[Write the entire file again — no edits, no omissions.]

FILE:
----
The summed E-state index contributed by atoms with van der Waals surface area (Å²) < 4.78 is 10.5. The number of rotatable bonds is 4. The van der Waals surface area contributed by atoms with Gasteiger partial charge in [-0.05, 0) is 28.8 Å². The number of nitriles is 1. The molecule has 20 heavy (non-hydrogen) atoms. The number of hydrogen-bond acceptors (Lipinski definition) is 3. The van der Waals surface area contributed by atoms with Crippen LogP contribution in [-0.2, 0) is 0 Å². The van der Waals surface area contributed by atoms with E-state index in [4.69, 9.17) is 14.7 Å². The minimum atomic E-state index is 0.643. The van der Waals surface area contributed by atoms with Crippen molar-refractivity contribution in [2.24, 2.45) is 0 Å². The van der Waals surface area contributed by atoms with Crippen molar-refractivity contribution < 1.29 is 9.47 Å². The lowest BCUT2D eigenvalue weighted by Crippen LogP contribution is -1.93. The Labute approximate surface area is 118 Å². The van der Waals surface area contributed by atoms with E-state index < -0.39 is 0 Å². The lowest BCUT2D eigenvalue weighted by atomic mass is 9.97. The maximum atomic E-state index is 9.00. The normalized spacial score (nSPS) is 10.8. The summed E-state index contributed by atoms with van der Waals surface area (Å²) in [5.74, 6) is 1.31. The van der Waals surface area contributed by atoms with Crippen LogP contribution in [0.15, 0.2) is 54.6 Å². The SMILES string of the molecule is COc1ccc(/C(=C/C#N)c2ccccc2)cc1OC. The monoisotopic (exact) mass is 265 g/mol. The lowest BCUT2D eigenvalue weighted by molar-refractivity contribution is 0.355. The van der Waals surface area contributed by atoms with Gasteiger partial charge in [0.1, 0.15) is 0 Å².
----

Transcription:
The summed E-state index contributed by atoms with van der Waals surface area (Å²) < 4.78 is 10.5. The number of rotatable bonds is 4. The van der Waals surface area contributed by atoms with Gasteiger partial charge in [-0.05, 0) is 28.8 Å². The number of nitriles is 1. The molecule has 20 heavy (non-hydrogen) atoms. The number of hydrogen-bond acceptors (Lipinski definition) is 3. The van der Waals surface area contributed by atoms with Crippen LogP contribution in [-0.2, 0) is 0 Å². The van der Waals surface area contributed by atoms with E-state index in [4.69, 9.17) is 14.7 Å². The minimum atomic E-state index is 0.643. The van der Waals surface area contributed by atoms with Crippen molar-refractivity contribution in [2.24, 2.45) is 0 Å². The van der Waals surface area contributed by atoms with Crippen molar-refractivity contribution < 1.29 is 9.47 Å². The lowest BCUT2D eigenvalue weighted by Crippen LogP contribution is -1.93. The Labute approximate surface area is 118 Å². The van der Waals surface area contributed by atoms with E-state index < -0.39 is 0 Å². The lowest BCUT2D eigenvalue weighted by atomic mass is 9.97. The maximum atomic E-state index is 9.00. The normalized spacial score (nSPS) is 10.8. The summed E-state index contributed by atoms with van der Waals surface area (Å²) in [5.74, 6) is 1.31. The van der Waals surface area contributed by atoms with Crippen LogP contribution in [0.15, 0.2) is 54.6 Å². The SMILES string of the molecule is COc1ccc(/C(=C/C#N)c2ccccc2)cc1OC. The monoisotopic (exact) mass is 265 g/mol. The lowest BCUT2D eigenvalue weighted by molar-refractivity contribution is 0.355. The van der Waals surface area contributed by atoms with Gasteiger partial charge in [0.1, 0.15) is 0 Å².